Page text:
The majority of research investigating the restorative benefits of greenspace and nature in everyday environments has focused on the home and recreational contexts. However, many people spend more of their waking hours at work than at home. Also, at northern latitudes the workplace may be the only context in which 9-to-5 office workers have the opportunity to spend time outdoors in daylight on winter weekdays. Moreover, it is often at work that we face the greatest demands on our directed attention and everyday sources of stress. There is therefore clear potential for wellbeing benefits to be gained from access to restorative greenspaces in the context of knowledge-sector business sites.

Previous research has found evidence of beneficial effects of exposure to workplace greenspace on physical health, stress and wellbeing, cognitive functioning, interpersonal relations, and job satisfaction (e.g. Kaplan, 1993; Leather et al., 1998; Shin, 2007; Lottrup et al., 2013). The research has, however, tended to focus on either the effects of visual access or use of workplace greenspace in isolation, or has used aggregated measures of exposure. This raises questions regarding the differential effects of views and use of workplace greenspace. Which is more beneficial - regular outdoor breaks or green views? At the same time, it is not known whether the composition of natural features in office window views makes a difference – is viewing lawns as beneficial as viewing trees or water bodies, for example? We also know little about individual and group differences in the restorative effects of greenspace in the work context - do all types of employee benefit from exposure to greenspace at their workplace?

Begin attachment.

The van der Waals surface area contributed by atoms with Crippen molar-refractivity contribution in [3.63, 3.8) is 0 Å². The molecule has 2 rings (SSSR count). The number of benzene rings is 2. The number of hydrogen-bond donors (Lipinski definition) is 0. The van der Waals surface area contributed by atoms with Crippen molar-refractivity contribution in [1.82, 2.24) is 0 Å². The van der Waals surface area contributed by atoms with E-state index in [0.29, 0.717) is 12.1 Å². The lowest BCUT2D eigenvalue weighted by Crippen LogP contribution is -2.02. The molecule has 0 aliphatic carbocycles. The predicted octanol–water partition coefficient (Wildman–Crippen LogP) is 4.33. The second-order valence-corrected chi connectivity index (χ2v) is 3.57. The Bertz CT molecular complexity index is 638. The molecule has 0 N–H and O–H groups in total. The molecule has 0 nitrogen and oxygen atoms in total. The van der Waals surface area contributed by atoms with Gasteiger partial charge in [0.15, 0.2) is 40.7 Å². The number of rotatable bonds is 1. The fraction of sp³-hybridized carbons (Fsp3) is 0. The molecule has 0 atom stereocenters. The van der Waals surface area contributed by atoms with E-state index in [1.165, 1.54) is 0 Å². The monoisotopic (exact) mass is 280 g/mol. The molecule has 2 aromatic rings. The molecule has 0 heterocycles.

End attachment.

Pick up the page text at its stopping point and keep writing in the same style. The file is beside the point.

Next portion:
These questions were addressed in a study of person-environment relationships in urban-fringe science parks in central Scotland. The study sought to explore the impact of exposure to the greenspace at these knowledge-sector workplaces on employee wellbeing through the application of a mixed method case study design. Both quantitative and qualitative data were collected; the former through an online questionnaire and the latter through in-depth semi-structured walking interviews conducted on and around the five study sites.

This paper will present results from the quantitative component of the study, and reflect on these findings with reference to the qualitative data. The findings suggest that both use and views of greenspace have a positive impact on employee wellbeing, with views displaying a stronger relationship with wellbeing than use of the greenspace during the work day. Views of structural vegetation (trees, lawn and shrubs) appeared particularly beneficial. However, further analysis showed that business sector moderated the relationship between views/use of these designed greenspaces and employee wellbeing. Those working in environmental sector organisations displayed evidence of wellbeing benefits from exposure to the greenspace. These findings are discussed in relation to the differences between environmental sector employees and others in their perceptions of the quality of the outdoor environment at these peri-urban workplaces as revealed though in situ walking interviews.